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Regulators Attacking Insider Trading

Rules Have Broadened Definition; SEC Brings 50 to 60 Cases a Year

By Carrie Johnson
Washington Post Staff Writer
Thursday, September 2, 2004; Page E01

Say "insider trading" and the hothouse climate of the late 1980s springs to mind, a time when Wall Street financiers such as Ivan F. Boesky made millions of dollars buying and selling stock based on secret tips.

Experts say improper trading flourishes in periods of rampant mergers and acquisitions, fueling insiders to cash in on their advance knowledge. But even in the relatively slow dealmaking scene of the past few years, the Securities and Exchange Commission has brought between 50 and 60 cases a year. Securities watchdogs recently have slapped such high-profile targets as Kenneth L. Lay and Martha Stewart with civil insider trading charges.


Ivan F. Boesky made millions of dollars based on stock tips in the 1980s, a time of frequent mergers and acquisitions. (AP)

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One reason, lawyers inside and out of the agency say, is that the SEC is casting a wider net for wrongdoers and using new rules to attack insider trading in its many forms.

Originally, insider trading applied only to instances in which corporate executives personally traded on secret information to take advantage of expected gains or plunges in a stock price. In the 1980s, the SEC began bringing more cases against outsiders who received stock tips and acted on them. But courts sometimes rejected the agency's arguments because it was difficult to prove that the person who tipped the outsiders had a duty not to disclose the information or had acted for personal gain.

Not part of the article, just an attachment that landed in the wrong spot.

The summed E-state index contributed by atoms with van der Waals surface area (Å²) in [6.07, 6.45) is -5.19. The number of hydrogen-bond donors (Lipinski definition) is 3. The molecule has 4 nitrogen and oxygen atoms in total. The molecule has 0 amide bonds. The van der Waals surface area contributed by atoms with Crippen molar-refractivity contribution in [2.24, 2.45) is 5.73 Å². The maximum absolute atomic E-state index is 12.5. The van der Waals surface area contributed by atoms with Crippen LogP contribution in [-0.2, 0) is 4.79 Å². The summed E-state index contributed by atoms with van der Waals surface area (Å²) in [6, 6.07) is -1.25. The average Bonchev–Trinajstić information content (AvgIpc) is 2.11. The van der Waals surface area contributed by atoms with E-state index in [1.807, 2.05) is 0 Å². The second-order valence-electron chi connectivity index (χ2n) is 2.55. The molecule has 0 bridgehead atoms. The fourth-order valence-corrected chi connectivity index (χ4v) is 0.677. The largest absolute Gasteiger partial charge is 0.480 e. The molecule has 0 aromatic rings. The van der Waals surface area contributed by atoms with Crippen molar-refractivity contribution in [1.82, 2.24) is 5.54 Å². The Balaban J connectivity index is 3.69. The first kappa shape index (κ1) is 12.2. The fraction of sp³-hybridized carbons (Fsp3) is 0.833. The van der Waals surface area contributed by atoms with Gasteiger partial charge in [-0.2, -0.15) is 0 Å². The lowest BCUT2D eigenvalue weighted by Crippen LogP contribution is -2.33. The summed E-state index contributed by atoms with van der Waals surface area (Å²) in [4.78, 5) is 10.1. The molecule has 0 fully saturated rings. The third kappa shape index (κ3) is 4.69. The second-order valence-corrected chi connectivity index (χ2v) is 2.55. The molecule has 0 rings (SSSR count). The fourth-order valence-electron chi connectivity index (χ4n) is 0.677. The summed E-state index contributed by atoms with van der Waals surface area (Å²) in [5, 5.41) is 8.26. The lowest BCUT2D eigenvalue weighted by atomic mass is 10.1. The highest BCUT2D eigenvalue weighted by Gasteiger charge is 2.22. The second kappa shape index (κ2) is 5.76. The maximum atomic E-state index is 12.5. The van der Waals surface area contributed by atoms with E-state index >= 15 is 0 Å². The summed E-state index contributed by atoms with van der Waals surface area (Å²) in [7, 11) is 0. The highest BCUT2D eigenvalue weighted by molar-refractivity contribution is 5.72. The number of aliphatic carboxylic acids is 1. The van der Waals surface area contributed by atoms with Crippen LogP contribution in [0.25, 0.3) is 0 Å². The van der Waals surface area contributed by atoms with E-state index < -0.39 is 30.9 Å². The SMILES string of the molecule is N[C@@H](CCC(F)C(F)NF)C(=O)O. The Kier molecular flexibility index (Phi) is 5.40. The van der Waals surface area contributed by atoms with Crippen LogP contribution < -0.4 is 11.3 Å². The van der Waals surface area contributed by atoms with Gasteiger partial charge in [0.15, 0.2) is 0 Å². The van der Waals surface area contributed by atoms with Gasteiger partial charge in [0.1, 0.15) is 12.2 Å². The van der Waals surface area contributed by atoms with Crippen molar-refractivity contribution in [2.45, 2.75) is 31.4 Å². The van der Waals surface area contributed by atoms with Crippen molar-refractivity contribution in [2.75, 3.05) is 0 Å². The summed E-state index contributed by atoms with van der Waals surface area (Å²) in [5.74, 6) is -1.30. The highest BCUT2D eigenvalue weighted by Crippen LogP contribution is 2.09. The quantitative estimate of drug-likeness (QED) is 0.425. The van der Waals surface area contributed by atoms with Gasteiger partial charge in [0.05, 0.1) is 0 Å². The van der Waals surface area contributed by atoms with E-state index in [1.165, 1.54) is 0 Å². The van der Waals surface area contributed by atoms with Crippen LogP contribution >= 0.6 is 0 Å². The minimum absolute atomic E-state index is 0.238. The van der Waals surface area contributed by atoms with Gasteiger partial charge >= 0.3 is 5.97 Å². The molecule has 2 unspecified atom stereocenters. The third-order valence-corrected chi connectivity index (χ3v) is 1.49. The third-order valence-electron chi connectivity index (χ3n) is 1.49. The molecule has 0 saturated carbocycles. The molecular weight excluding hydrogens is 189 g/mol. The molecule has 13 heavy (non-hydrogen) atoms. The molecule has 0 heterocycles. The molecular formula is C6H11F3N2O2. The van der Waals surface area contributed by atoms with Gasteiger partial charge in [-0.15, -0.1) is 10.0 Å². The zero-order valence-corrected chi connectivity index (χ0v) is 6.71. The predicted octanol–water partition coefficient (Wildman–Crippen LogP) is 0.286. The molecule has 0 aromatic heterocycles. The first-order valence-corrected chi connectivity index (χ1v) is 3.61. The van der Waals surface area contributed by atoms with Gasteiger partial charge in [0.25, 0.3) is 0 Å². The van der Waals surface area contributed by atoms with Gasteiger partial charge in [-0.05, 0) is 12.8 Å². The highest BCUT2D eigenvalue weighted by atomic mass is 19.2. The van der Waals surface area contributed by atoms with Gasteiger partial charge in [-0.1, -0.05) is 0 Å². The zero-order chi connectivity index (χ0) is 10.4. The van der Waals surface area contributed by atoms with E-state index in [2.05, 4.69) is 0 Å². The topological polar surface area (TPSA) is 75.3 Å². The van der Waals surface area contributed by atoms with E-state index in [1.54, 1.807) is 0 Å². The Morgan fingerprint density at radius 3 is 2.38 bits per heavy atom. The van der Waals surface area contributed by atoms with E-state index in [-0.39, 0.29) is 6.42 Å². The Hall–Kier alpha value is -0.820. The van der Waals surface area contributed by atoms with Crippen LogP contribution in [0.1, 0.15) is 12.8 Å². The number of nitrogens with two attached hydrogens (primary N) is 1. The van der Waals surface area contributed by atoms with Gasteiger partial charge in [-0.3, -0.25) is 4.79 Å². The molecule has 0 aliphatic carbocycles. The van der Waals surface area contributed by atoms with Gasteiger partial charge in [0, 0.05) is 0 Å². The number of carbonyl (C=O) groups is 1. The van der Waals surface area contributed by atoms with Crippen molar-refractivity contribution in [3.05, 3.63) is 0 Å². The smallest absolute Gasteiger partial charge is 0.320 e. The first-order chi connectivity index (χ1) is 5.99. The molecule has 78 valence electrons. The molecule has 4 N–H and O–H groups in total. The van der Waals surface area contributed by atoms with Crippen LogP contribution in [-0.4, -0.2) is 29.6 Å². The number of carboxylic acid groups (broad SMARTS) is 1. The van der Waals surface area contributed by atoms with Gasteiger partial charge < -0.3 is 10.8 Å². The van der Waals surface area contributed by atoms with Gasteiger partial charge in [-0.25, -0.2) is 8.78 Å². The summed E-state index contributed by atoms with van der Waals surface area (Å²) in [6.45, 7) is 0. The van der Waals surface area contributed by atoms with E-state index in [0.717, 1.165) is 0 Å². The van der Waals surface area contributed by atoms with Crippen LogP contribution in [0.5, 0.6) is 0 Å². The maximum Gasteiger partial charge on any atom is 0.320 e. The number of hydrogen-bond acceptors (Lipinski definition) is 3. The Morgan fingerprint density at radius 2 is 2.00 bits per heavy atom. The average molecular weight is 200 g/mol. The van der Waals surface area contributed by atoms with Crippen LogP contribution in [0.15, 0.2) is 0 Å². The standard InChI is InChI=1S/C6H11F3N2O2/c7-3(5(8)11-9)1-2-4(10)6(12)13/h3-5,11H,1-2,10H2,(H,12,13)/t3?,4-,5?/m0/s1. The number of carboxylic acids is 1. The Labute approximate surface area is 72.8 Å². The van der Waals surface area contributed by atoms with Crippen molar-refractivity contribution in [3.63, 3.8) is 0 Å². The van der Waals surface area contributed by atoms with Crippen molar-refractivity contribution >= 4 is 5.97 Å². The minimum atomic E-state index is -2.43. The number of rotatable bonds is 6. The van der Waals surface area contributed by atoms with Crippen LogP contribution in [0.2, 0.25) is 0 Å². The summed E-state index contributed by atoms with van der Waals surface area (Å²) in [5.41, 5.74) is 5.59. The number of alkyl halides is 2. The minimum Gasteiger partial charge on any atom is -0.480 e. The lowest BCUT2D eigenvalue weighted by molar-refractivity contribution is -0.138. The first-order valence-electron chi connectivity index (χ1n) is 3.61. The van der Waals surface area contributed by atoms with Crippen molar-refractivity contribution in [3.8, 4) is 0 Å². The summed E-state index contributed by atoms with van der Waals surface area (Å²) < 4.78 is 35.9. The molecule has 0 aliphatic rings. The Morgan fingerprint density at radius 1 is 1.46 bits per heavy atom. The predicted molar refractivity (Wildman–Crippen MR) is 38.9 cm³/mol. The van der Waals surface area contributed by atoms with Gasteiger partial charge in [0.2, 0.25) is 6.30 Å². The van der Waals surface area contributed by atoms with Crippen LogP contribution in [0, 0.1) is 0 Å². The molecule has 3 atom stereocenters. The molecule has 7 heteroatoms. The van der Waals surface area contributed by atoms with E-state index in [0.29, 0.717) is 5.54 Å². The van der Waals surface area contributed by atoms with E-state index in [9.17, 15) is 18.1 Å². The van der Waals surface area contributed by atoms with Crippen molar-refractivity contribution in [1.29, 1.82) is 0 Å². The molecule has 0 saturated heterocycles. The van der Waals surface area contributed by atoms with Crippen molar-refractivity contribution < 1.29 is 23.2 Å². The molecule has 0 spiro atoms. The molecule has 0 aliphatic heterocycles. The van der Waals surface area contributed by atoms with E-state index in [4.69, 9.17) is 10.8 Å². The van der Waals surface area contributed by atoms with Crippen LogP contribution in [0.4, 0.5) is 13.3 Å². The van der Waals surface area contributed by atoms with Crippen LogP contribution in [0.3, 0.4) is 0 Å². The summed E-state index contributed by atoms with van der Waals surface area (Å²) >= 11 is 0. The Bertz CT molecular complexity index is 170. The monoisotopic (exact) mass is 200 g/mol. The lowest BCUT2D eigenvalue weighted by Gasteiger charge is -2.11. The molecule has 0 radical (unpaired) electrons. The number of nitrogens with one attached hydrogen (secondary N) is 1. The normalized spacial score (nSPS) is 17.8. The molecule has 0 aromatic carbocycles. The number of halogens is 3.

Since then, legal decisions and new SEC rules that bar individuals who receive tips from misappropriating the information have made it a bit easier for the agency to pursue cases against the outsiders, experts said.

Securities regulators also are employing insider trading allegations more broadly, said John H. Sturc, a former SEC enforcement lawyer now at Gibson, Dunn & Crutcher LLP in the District.

For instance, the concept has been expanded to include executives who make stock trades knowing that their companies' earnings have been improved by accounting fraud, he said.

The SECalso had brought a handful of cases against companies and executives who selectively provided information to analysts and big investors, in violation of a 2000 agency rule designed to prevent leaks to favored shareholders.

Insider trading is "a perennial challenge to the marketplace," said Michael L. Zuppone, a former SEC lawyer now with New York law firm Paul, Hastings, Janofsky & Walker LLP. "What you have is a continuation of SEC efforts to police this arena."

Last month, the SEC accused Dallas lawyer Gary M. Kornman of insider trading, claiming that he had picked up tips on pending deals during meetings with executives and corporate board members in which he pitched his tax shelter business. Kornman made $142,000 on trades based on that information, according to court papers. Kornman believes the charges "go too far" and will vigorously fight them, said his defense lawyer, Jeffrey M. Tillotson.


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